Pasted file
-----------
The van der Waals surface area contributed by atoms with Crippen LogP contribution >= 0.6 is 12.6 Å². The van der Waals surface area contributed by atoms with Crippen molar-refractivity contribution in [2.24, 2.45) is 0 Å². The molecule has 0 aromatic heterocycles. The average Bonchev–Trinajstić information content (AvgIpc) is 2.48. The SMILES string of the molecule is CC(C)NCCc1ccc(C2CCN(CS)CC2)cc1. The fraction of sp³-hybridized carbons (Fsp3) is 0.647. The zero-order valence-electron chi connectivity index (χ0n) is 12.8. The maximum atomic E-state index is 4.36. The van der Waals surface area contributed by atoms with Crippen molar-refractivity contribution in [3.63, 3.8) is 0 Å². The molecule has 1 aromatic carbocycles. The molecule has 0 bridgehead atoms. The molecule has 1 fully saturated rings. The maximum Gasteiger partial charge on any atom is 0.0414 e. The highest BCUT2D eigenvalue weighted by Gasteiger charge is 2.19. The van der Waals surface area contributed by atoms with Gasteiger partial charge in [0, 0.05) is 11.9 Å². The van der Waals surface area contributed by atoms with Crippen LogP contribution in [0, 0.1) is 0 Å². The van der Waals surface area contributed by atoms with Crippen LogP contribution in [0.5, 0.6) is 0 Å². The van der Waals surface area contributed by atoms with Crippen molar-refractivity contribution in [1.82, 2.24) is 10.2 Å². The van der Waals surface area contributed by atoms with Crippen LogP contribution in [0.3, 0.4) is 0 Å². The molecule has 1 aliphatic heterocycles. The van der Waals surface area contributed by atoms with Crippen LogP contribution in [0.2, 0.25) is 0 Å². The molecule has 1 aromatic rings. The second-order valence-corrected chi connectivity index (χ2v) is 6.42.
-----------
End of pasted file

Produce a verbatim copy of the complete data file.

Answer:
The van der Waals surface area contributed by atoms with Crippen LogP contribution >= 0.6 is 12.6 Å². The van der Waals surface area contributed by atoms with Crippen molar-refractivity contribution in [2.24, 2.45) is 0 Å². The molecule has 0 aromatic heterocycles. The average Bonchev–Trinajstić information content (AvgIpc) is 2.48. The SMILES string of the molecule is CC(C)NCCc1ccc(C2CCN(CS)CC2)cc1. The fraction of sp³-hybridized carbons (Fsp3) is 0.647. The zero-order valence-electron chi connectivity index (χ0n) is 12.8. The maximum atomic E-state index is 4.36. The van der Waals surface area contributed by atoms with Crippen molar-refractivity contribution in [3.63, 3.8) is 0 Å². The molecule has 1 aromatic carbocycles. The molecule has 0 bridgehead atoms. The molecule has 1 fully saturated rings. The maximum Gasteiger partial charge on any atom is 0.0414 e. The highest BCUT2D eigenvalue weighted by Gasteiger charge is 2.19. The van der Waals surface area contributed by atoms with Gasteiger partial charge in [0, 0.05) is 11.9 Å². The van der Waals surface area contributed by atoms with Crippen LogP contribution in [0, 0.1) is 0 Å². The van der Waals surface area contributed by atoms with Crippen LogP contribution in [0.5, 0.6) is 0 Å². The van der Waals surface area contributed by atoms with Crippen molar-refractivity contribution in [1.82, 2.24) is 10.2 Å². The van der Waals surface area contributed by atoms with Crippen LogP contribution in [0.3, 0.4) is 0 Å². The molecule has 1 aliphatic heterocycles. The van der Waals surface area contributed by atoms with Crippen LogP contribution in [0.2, 0.25) is 0 Å². The molecule has 1 aromatic rings. The second-order valence-corrected chi connectivity index (χ2v) is 6.42.